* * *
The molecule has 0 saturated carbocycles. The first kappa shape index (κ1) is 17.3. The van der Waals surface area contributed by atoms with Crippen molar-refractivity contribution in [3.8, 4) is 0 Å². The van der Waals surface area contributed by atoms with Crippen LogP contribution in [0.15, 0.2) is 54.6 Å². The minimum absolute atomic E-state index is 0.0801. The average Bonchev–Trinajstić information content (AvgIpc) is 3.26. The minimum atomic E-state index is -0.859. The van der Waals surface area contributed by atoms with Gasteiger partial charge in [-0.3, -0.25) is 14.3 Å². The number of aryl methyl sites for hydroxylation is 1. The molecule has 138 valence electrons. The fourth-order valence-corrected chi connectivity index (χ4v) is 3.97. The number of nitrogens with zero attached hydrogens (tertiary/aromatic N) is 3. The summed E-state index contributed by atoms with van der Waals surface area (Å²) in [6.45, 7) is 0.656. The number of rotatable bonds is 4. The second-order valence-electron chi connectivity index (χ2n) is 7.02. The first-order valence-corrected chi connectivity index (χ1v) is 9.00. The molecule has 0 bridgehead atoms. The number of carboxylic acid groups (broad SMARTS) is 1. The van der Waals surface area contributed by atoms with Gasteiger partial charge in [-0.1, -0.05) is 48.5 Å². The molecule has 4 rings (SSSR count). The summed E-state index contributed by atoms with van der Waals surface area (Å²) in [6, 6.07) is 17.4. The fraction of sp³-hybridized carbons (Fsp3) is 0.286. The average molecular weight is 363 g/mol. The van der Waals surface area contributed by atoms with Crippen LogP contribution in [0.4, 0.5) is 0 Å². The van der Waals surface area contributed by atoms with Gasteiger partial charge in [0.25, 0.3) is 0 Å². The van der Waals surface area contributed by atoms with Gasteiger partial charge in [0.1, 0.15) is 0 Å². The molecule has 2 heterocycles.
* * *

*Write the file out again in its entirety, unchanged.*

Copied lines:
The molecule has 0 saturated carbocycles. The first kappa shape index (κ1) is 17.3. The van der Waals surface area contributed by atoms with Crippen molar-refractivity contribution in [3.8, 4) is 0 Å². The van der Waals surface area contributed by atoms with Crippen LogP contribution in [0.15, 0.2) is 54.6 Å². The minimum absolute atomic E-state index is 0.0801. The average Bonchev–Trinajstić information content (AvgIpc) is 3.26. The minimum atomic E-state index is -0.859. The van der Waals surface area contributed by atoms with Gasteiger partial charge in [-0.3, -0.25) is 14.3 Å². The number of aryl methyl sites for hydroxylation is 1. The molecule has 138 valence electrons. The fourth-order valence-corrected chi connectivity index (χ4v) is 3.97. The number of nitrogens with zero attached hydrogens (tertiary/aromatic N) is 3. The summed E-state index contributed by atoms with van der Waals surface area (Å²) in [6.45, 7) is 0.656. The number of rotatable bonds is 4. The second-order valence-electron chi connectivity index (χ2n) is 7.02. The first-order valence-corrected chi connectivity index (χ1v) is 9.00. The molecule has 0 bridgehead atoms. The number of carboxylic acid groups (broad SMARTS) is 1. The van der Waals surface area contributed by atoms with Gasteiger partial charge in [-0.1, -0.05) is 48.5 Å². The molecule has 4 rings (SSSR count). The summed E-state index contributed by atoms with van der Waals surface area (Å²) in [6, 6.07) is 17.4. The fraction of sp³-hybridized carbons (Fsp3) is 0.286. The average molecular weight is 363 g/mol. The van der Waals surface area contributed by atoms with Crippen LogP contribution in [0.4, 0.5) is 0 Å². The van der Waals surface area contributed by atoms with Gasteiger partial charge in [0.25, 0.3) is 0 Å². The van der Waals surface area contributed by atoms with Gasteiger partial charge in [0.1, 0.15) is 0 Å². The molecule has 2 heterocycles.